Staff at the Washington Center for the Performing Arts is renewing a discussion about parking — or the lack thereof — in downtown Olympia.
Located near Fifth Avenue and Washington Street, the center has an interest in parking because of its status as a downtown destination.
Many older patrons have complained about the lack of parking near the venue. Other concerns include few parking options for disabled residents, staff say, or the hassle faced by vendors who sometimes circle the block several times in search of a parking space. Nighttime parking raises safety concerns for patrons who walk back to their vehicles after a show.
Parking also becomes more difficult to find when other venues such as Capitol Theater and Harlequin Productions host events at the same time.
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To move toward a solution, the center hosted an “idea meeting” Wednesday afternoon with staff, volunteers, downtown stakeholders and a couple of city liaisons.
Jill Barnes, executive director, said the center needs to do a better job of informing patrons about parking. Another suggestion that surfaced Wednesday was to hire volunteers who can escort patrons back to their vehicles at night, similar to a program at the Broadway Center for the Performing Arts in Tacoma.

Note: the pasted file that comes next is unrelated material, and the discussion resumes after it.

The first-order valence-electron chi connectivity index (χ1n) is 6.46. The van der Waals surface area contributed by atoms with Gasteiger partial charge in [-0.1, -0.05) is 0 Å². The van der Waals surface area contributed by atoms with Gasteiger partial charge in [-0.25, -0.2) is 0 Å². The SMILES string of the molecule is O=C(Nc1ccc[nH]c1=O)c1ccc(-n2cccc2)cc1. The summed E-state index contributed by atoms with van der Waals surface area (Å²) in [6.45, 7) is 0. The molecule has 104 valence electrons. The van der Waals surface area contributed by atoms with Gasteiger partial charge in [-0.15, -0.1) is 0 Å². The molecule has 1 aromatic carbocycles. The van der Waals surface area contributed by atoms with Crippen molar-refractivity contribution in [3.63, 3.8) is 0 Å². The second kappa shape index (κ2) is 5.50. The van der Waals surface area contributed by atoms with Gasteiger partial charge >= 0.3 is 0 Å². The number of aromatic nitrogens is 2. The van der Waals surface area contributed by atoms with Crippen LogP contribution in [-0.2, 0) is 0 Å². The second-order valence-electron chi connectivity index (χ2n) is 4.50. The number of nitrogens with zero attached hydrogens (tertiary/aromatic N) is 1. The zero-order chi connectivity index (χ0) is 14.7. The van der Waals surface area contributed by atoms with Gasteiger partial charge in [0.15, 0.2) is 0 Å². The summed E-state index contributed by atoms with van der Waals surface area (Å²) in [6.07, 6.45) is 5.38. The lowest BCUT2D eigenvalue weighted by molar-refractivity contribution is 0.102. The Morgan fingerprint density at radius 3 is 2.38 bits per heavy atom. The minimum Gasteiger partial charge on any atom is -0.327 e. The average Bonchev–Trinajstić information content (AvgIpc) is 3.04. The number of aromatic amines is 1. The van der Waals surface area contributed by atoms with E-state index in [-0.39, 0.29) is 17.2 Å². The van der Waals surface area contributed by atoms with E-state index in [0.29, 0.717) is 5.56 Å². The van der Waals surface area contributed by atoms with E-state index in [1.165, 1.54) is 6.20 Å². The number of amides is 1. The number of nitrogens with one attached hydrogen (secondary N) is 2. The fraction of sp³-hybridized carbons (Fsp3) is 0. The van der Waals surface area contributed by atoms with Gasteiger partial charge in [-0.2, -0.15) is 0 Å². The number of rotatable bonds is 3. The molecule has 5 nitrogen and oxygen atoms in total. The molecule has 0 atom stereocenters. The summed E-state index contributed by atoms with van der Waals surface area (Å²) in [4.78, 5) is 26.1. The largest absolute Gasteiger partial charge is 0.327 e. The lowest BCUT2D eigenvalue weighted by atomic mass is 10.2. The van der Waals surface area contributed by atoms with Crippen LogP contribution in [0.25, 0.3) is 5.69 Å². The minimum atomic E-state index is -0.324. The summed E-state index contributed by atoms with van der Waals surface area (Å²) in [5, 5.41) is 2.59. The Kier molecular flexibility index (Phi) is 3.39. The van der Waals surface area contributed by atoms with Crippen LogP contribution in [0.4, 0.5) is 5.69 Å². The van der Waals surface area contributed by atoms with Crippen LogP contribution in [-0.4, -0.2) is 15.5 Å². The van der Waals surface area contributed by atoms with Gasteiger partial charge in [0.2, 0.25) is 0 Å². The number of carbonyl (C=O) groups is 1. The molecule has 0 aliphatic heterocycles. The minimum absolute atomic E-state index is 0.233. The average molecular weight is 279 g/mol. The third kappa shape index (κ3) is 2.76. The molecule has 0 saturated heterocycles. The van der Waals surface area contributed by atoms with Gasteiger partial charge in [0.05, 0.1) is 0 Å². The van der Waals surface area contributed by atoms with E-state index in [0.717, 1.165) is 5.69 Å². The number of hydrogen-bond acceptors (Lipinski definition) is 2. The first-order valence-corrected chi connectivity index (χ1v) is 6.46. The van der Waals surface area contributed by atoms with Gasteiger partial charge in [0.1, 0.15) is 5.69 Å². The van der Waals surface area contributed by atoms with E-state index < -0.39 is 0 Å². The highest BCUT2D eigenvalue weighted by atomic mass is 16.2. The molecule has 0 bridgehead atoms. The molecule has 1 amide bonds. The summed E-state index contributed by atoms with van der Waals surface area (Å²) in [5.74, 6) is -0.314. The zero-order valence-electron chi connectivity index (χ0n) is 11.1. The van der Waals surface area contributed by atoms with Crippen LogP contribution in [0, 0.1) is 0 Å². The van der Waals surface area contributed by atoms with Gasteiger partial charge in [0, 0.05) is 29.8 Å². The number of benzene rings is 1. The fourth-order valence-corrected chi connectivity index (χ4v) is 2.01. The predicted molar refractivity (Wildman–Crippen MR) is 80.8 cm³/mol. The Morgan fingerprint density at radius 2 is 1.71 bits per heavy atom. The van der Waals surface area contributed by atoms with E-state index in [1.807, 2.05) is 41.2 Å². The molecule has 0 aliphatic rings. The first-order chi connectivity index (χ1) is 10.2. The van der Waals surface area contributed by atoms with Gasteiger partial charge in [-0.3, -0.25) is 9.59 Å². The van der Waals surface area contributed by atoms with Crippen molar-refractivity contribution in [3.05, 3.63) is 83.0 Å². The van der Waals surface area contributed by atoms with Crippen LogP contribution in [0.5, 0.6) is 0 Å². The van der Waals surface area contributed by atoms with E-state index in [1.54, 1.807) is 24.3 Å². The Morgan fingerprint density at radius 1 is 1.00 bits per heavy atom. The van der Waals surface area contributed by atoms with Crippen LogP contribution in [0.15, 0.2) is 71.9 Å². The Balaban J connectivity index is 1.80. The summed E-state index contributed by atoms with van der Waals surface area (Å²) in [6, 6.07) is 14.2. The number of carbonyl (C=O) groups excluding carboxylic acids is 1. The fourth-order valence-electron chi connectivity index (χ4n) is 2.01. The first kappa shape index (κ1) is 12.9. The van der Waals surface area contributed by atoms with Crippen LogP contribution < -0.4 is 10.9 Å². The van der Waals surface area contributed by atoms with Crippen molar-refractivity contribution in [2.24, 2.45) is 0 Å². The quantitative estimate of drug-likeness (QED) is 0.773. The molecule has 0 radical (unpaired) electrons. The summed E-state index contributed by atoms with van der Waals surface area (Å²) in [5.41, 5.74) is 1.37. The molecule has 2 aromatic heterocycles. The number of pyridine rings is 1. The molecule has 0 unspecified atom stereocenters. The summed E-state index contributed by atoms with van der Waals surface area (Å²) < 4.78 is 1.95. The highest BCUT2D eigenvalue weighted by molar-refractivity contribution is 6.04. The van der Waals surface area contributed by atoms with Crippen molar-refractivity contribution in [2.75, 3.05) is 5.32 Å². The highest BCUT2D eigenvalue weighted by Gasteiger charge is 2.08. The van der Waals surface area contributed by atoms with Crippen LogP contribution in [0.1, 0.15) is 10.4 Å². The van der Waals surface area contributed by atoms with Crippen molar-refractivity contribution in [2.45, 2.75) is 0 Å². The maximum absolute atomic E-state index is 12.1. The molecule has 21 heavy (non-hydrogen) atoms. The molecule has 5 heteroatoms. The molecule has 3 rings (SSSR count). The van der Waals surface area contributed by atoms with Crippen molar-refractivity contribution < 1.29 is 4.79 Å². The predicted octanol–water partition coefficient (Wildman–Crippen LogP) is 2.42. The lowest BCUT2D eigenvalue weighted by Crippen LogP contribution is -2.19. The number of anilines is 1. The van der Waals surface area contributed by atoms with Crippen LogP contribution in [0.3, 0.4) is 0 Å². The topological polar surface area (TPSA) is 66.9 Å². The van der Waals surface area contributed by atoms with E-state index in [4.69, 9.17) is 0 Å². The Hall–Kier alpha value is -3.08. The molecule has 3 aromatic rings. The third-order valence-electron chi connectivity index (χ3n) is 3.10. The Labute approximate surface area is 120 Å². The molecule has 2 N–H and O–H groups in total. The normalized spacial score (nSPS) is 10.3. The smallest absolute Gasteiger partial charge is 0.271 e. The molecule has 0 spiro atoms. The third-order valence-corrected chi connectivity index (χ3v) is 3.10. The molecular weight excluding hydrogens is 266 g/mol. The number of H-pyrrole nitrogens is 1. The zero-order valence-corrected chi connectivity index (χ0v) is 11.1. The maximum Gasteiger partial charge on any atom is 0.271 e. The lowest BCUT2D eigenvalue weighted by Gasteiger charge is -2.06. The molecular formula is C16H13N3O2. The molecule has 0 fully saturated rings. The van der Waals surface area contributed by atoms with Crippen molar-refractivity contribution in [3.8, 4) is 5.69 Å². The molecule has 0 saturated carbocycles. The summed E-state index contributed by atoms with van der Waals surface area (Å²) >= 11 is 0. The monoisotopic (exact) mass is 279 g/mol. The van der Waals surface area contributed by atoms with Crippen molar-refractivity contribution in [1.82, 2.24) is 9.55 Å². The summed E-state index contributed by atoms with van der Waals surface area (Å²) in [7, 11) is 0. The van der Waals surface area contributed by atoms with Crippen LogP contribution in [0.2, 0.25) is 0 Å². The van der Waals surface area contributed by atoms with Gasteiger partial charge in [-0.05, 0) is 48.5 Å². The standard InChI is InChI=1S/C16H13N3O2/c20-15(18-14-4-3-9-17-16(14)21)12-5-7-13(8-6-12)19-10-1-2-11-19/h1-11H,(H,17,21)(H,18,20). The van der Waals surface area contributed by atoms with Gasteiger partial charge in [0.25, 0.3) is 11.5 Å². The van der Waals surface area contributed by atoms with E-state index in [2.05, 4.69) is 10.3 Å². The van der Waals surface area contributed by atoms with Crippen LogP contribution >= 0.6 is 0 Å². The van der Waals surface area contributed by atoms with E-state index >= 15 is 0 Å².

“We want people to come down here. We want them to feel safe and comfortable,” Barnes said. “There are safety concerns, and there’s the perception of safety.”
Negative perceptions of safety have been partially shaped by the downtown street community or the presence of loiterers. Anne Larsen, the center’s marketing director, said downtown Olympia is safer than most people think — especially when they’re surrounded by hundreds of like-minded people with discretionary income in search of entertainment, food and drinks.
“There is no safer time to be leaving the Center in downtown Olympia, even at 10 p.m., than when you are with a thousand other patrons who just enjoyed a live performance along with you,” said Larsen, suggesting the need to create a positive perception of safety for the sake of all downtown businesses. “When downtown is successful, we’re all successful.”
Another concern, at least with having enough parking to go around, is the projected population growth in downtown Olympia. City officials expect an influx of 5,000 new downtown residents in the next 20 years.
Jim Haley, president of Thurston First Bank, said downtown will attract more traffic as the economy continues to improve. At Wednesday’s meeting, he suggested that stakeholders explore short-term and long-term solutions for parking with this growth in mind.
“It’s going to get worse before it gets better,” Haley said, “because downtown is going to get better.”
Downtown Olympia has several private lots for paid parking. Karen Kenneson, parking supervisor for the city, said she would contact private lot owners such as Diamond Parking about occupancy rates. She noted that city-owned lots offer free parking on nights and weekends.
On-street parking is free after 5 p.m. on weekdays and all day on weekends with no time limits. The city reports there are a total of 2,268 metered parking spaces downtown.